The Production Gap Report – produced by leading research organizations and the UN – is the first assessment of the gap between the Paris Agreement targets and countries’ planned coal, oil and gas production. It provides a new metric for assessing the world’s current pace of fossil fuel extraction and details the steps countries can take to align fossil fuel supply with Paris goals.

This new report finds that the countries are planning to produce far more coal, oil and gas than is possible if they want to limit warming to 1.5°C or 2°C. These fossil fuel plans create a “production gap” that makes climate goals much harder to reach. The report calls for a sharpened and long overdue focus on fossil fuels.

The Brown to Green Report 2019, the world’s most comprehensive review of G20 climate action, shows none of the G20 countries is on track to meet Paris goals. Covering 80 indicators, the report reveals that many of the G20 countries’ current 2030 climate targets under the Paris Agreement are too weak.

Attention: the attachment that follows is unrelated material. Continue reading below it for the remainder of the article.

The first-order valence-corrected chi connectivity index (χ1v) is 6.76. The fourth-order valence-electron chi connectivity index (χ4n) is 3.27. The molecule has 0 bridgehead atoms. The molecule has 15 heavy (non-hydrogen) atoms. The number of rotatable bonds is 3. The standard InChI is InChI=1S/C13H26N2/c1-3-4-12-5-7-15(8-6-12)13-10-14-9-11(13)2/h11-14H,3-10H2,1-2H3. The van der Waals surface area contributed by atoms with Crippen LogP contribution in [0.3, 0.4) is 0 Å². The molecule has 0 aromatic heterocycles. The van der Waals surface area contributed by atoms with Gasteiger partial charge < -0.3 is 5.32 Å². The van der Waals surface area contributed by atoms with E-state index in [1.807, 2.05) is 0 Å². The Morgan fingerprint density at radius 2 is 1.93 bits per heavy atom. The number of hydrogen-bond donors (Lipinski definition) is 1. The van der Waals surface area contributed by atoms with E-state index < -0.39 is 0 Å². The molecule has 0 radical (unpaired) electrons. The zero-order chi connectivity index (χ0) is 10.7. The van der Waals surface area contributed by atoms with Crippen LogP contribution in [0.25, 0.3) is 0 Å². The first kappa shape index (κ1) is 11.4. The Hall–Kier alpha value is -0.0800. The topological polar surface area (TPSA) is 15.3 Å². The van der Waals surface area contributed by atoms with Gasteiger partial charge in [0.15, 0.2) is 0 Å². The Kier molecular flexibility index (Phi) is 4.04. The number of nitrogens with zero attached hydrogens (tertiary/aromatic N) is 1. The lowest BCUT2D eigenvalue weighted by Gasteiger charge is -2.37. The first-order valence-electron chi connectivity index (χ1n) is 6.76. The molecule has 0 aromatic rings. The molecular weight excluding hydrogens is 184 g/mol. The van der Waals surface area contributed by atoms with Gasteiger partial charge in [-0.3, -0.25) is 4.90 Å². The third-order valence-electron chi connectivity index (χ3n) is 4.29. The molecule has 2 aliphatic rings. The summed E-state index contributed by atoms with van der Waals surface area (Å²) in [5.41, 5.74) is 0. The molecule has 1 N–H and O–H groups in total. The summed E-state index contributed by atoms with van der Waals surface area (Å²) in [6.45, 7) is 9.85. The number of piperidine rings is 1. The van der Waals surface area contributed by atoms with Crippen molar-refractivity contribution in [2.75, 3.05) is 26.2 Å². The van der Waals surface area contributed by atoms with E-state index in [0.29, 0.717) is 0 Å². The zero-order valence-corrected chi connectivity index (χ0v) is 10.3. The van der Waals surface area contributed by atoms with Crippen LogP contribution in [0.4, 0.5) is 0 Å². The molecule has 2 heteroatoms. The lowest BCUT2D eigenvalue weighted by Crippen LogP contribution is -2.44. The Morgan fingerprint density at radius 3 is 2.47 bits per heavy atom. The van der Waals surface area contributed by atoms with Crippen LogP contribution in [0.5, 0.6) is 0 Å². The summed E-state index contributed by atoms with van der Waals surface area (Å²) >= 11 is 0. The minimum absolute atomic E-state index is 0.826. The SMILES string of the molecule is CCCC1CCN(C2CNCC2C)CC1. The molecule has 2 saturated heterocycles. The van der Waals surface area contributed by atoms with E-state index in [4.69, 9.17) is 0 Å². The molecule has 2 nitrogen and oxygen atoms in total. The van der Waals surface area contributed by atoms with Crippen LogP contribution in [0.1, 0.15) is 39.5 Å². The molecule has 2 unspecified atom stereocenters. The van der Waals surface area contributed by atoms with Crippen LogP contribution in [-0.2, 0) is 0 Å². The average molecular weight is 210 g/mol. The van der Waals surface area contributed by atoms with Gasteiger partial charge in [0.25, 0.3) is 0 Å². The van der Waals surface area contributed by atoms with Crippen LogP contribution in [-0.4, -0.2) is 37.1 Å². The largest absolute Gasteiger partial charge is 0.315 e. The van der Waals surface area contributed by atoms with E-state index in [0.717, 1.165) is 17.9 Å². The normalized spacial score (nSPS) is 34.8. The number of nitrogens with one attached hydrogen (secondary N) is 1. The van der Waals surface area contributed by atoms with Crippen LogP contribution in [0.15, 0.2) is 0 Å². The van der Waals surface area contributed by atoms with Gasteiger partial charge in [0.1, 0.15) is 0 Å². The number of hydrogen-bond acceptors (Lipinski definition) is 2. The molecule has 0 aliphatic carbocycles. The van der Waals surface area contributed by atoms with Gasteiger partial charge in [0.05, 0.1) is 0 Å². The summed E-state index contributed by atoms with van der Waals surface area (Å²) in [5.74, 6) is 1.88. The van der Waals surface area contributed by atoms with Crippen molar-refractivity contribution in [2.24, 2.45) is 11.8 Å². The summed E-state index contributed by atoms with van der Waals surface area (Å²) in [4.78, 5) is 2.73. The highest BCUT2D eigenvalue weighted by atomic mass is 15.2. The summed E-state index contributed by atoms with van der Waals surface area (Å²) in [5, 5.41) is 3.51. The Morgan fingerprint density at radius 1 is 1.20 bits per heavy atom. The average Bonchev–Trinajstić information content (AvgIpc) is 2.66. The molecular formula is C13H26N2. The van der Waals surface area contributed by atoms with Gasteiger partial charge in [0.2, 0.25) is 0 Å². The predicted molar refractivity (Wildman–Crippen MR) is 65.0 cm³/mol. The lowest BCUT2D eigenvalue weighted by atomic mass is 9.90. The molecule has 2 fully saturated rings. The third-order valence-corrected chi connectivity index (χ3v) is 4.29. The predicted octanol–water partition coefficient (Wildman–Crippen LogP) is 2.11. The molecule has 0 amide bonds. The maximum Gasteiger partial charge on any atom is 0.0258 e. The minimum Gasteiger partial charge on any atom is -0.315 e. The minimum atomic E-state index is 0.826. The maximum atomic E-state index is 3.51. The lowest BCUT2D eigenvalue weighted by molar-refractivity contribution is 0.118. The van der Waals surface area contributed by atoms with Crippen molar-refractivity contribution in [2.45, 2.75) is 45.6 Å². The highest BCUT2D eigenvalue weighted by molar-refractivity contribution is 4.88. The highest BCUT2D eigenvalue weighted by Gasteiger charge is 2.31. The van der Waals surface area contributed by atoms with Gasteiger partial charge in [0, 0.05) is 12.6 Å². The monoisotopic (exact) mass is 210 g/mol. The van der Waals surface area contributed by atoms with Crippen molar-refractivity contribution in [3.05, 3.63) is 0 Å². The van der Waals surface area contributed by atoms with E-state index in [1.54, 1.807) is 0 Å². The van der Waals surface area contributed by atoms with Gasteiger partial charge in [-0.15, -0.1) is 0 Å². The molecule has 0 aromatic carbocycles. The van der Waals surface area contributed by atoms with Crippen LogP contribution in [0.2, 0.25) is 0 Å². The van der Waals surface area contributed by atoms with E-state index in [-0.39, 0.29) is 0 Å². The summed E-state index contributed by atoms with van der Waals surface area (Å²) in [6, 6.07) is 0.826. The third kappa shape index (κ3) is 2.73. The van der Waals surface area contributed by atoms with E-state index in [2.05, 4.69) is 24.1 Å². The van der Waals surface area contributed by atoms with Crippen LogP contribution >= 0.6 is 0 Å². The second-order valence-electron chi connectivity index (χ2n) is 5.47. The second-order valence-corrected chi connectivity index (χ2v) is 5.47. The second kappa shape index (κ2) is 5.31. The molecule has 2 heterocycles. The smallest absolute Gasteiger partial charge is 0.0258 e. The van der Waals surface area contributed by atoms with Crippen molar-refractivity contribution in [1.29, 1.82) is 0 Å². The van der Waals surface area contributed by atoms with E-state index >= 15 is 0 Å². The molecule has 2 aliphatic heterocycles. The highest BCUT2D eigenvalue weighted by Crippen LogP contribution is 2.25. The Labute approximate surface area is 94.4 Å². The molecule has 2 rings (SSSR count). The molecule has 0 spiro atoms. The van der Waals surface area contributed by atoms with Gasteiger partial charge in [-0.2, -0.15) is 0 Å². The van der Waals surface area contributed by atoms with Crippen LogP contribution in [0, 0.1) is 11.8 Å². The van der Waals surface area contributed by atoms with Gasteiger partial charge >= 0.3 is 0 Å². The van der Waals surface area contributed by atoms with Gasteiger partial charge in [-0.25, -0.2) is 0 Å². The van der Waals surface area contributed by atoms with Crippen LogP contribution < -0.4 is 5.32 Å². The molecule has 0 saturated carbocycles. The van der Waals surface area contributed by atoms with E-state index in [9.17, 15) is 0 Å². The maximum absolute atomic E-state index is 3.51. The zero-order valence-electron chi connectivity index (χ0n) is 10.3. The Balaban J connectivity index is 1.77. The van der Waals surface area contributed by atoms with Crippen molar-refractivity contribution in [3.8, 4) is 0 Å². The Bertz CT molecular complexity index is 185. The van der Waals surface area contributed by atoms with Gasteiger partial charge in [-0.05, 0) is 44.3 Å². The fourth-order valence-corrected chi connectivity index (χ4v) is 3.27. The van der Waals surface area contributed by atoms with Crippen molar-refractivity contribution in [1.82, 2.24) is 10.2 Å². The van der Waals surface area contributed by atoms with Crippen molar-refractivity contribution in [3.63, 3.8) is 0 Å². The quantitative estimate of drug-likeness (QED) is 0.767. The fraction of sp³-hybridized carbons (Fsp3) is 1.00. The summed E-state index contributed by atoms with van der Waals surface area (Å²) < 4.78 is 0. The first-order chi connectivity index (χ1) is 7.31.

However, the report also finds that those countries can quickly raise their ambition if they leverage the existing potentials and opportunities.

The G20 countries are technically and economically capable of ramping up ambition and reducing their emissions. They can take effective measures to adapt to climate impacts and to green their financial systems for the benefit of all.


The scientists from the Intergovernmental Panel on Climate Change (IPCC) assessed existing science and presented evidence of accelerating climate breakdown. The IPCC published three special reports on climate change with a mandate from the UN Framework Convention on Climate Change (UNFCCC).